How Not to Be a Jerk on the Trails: 11 Hiking Etiquette Tips
You may have heard the expression that everyone should hike their own hike. That’s definitely true, but it doesn’t mean you have free reign to be a jerk. If we all follow a few basic rules of hiking etiquette, it’s much easier to share the trails and ensure everyone has a fun and safe hike.
Say “hello” or greet others with a smile when you pass them on the trail. We are all part of the same friendly outdoor community.
Skip the Music
Many hikers like listening to birdsong or the wind whistling through the trees. Leave the music at home. If your hike requires a soundtrack, wear headphones, but keep the volume low or just wear one earbud so you can listen for wildlife and other hazards. (Myth Busted: Playing music doesn’t deter bears. The sound doesn’t carry very far and bears may not associate it with humans. Sing or talk loudly to warn bears of your presence.)
Stay on the Trail
Park staff and volunteers have worked hard to create and maintain trails that are durable enough to stand up to thousands of bootprints. Walking off-trail can damage fragile vegetation and cause erosion. Stay on the trail and don’t cut switchbacks. Keep out of closed areas: they are out of bounds to protect the ecosystem or because there are dangerous areas for hikers.
Know Who Has the Right of Way
Traditionally, uphill hikers and faster hikers have the right of way so they don’t have to break their stride. As well, larger groups should let smaller groups pass. But lots of people aren’t familiar with this practice. The best thing to do is greet other hikers with a friendly “hello” or “excuse me”, then ask to pass or tell them you’ll step aside for them.
Hikers should always yield to horseback riders. Step off the trail to avoid spooking the horses. Hikers have the right of way when they meet a cyclist, but since it can take time for bikers to slow down, it’s best to be alert when hiking on multi-use trails.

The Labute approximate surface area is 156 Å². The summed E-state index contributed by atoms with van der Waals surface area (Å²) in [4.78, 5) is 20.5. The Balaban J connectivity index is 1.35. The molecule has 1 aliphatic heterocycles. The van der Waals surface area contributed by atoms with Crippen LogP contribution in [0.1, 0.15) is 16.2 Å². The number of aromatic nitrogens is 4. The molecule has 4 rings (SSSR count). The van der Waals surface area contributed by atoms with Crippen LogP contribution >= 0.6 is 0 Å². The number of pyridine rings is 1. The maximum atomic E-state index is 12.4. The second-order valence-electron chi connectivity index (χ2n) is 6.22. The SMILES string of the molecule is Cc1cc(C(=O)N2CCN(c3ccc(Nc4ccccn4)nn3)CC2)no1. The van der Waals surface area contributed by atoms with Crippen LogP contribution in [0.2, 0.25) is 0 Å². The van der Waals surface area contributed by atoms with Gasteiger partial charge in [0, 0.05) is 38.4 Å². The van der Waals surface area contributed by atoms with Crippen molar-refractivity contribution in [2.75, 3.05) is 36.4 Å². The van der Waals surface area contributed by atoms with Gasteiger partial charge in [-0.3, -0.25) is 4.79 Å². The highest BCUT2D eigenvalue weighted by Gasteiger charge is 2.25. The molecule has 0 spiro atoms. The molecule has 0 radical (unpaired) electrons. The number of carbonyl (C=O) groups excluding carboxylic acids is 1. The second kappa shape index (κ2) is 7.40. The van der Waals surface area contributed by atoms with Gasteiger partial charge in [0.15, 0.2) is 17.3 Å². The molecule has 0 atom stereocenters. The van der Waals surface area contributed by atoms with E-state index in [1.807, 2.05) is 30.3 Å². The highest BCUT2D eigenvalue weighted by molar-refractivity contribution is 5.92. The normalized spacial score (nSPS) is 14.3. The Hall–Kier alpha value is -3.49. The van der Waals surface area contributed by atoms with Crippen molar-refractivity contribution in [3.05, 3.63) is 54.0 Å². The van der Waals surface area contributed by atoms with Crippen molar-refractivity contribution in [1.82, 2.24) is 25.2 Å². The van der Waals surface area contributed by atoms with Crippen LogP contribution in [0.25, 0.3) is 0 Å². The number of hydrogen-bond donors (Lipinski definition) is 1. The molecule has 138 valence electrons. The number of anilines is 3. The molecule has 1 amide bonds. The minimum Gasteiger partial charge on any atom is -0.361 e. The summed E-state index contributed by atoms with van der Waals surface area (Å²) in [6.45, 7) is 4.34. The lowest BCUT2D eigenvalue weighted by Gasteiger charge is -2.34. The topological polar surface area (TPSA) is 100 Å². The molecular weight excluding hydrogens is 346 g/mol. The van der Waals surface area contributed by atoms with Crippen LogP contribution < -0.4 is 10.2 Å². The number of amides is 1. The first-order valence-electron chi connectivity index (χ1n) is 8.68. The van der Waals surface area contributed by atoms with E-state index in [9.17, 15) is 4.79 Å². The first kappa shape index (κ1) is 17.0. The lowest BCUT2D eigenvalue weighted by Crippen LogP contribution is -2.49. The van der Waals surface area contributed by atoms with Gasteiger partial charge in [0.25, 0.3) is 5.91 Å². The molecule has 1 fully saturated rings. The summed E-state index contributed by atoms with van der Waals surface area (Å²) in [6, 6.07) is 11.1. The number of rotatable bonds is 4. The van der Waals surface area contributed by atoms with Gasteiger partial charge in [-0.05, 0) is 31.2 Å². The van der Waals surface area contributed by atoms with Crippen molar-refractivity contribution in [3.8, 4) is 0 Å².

Share the Viewpoints
Limit your time at mountain summits or popular viewpoints so that everyone gets a chance to enjoy them. Choose a lunch or snack spot out of the way so that other groups can enjoy the view too.
Pack Out ALL Your Trash
Garbage can be an eyesore on the trail. Plan to pack everything out with you by bringing a trash bag on every hike. Of course, plastic bags and wrappers are trash, but did you know that you should pack out biodegradable trash like banana peels too? They can take months or years to decompose. In the meantime, they look disgusting and attract wildlife.
Learn How to Go to the Bathroom the Leave No Trace Way
Do research ahead of time to find out if there are toilets on the trail and plan to use them. If there’s no outhouse, find a spot 70 big steps away from trails, campsites, and water sources. Do your business in a hole that is 6”/15cm deep, then cover it up. Pack out your toilet paper. Use hand sanitizer when you’re done. Check out How to Go to the Bathroom on a Hike for more details.
Don’t Feed the Wildlife
Animals that are fed learn to depend on humans for food, which can make them aggressive and dangerous. Human food is junk food for wildlife and can make them sick. Read our post about Why You Shouldn’t Feed Wildlife for more info.
Give Wildlife Space
Spotting wild animals while you hike is always exciting, but your presence can scare them away from their feeding areas or young. Be respectful by giving them lots of space. Use the zoom lens on your camera or binoculars, not your feet, to get a closer look. Never touch or hold wildlife.
Be Mindful of Your Dog
Dogs can have a big impact on wildlife, ecosystems, and other hikers. Follow park regulations if you hike with your dog. Some parks don’t allow dogs, while others require a leash. Research dog regulations before you go.
Your dog’s poop contains bacteria and diseases that aren’t found in the wilderness, so please pack it out. Don’t leave bagged dog poop beside the trail. Many people forget to pick them up and they become an eyesore. (Tip: Bring a sealed container like an old peanut butter jar to carry out poop bags in a stink-free way.)
Respect Park Rules
While park rules may sometimes seem like a buzzkill, they are usually in place to prevent damage to ecosystems, to keep hikers safe, and to ensure everyone can enjoy the wilderness. Research rules ahead of time on park websites and keep an eye out for signs along the trail.
Taryn Eyton is a Squamish-based outdoor and adventure travel writer and Leave No Trace Master Educator. She is the founder of the hiking website HappiestOutdoors.ca and the author of Backpacking in Southwestern British Columbia: The Essential Guide to Overnight Hiking Trails (Greystone Books, 2021).